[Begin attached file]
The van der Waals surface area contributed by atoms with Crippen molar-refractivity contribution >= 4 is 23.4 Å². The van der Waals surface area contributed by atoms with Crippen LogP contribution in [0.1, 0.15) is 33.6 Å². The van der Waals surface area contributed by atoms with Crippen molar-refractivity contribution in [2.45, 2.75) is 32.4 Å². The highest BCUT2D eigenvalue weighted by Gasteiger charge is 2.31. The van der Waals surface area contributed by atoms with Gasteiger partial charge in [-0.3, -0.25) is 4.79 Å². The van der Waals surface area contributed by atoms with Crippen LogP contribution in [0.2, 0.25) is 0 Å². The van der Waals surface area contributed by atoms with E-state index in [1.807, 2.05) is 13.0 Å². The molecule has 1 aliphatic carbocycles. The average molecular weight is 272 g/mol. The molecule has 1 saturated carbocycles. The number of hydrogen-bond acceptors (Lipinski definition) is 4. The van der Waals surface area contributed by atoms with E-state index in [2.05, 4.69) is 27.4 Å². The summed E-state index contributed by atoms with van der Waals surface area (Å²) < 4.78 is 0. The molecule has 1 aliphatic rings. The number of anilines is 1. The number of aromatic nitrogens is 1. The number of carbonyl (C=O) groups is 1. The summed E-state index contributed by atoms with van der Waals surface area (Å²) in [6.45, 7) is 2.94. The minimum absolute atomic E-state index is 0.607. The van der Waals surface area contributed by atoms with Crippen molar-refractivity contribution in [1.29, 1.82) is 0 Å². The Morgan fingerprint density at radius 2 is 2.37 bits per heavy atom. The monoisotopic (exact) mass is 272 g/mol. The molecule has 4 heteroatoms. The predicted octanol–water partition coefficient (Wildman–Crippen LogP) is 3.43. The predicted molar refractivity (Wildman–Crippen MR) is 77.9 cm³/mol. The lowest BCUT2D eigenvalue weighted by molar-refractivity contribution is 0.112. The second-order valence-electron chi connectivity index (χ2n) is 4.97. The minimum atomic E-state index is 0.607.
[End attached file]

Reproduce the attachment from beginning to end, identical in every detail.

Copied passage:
The van der Waals surface area contributed by atoms with Crippen molar-refractivity contribution >= 4 is 23.4 Å². The van der Waals surface area contributed by atoms with Crippen LogP contribution in [0.1, 0.15) is 33.6 Å². The van der Waals surface area contributed by atoms with Crippen molar-refractivity contribution in [2.45, 2.75) is 32.4 Å². The highest BCUT2D eigenvalue weighted by Gasteiger charge is 2.31. The van der Waals surface area contributed by atoms with Gasteiger partial charge in [-0.3, -0.25) is 4.79 Å². The van der Waals surface area contributed by atoms with Crippen LogP contribution in [0.2, 0.25) is 0 Å². The van der Waals surface area contributed by atoms with E-state index in [1.807, 2.05) is 13.0 Å². The molecule has 1 aliphatic carbocycles. The average molecular weight is 272 g/mol. The molecule has 1 saturated carbocycles. The number of hydrogen-bond acceptors (Lipinski definition) is 4. The van der Waals surface area contributed by atoms with E-state index in [2.05, 4.69) is 27.4 Å². The summed E-state index contributed by atoms with van der Waals surface area (Å²) < 4.78 is 0. The molecule has 1 aliphatic rings. The number of anilines is 1. The number of aromatic nitrogens is 1. The number of carbonyl (C=O) groups is 1. The summed E-state index contributed by atoms with van der Waals surface area (Å²) in [6.45, 7) is 2.94. The minimum absolute atomic E-state index is 0.607. The van der Waals surface area contributed by atoms with Crippen molar-refractivity contribution in [1.29, 1.82) is 0 Å². The Morgan fingerprint density at radius 2 is 2.37 bits per heavy atom. The monoisotopic (exact) mass is 272 g/mol. The molecule has 4 heteroatoms. The predicted octanol–water partition coefficient (Wildman–Crippen LogP) is 3.43. The predicted molar refractivity (Wildman–Crippen MR) is 77.9 cm³/mol. The lowest BCUT2D eigenvalue weighted by molar-refractivity contribution is 0.112. The second-order valence-electron chi connectivity index (χ2n) is 4.97. The minimum atomic E-state index is 0.607.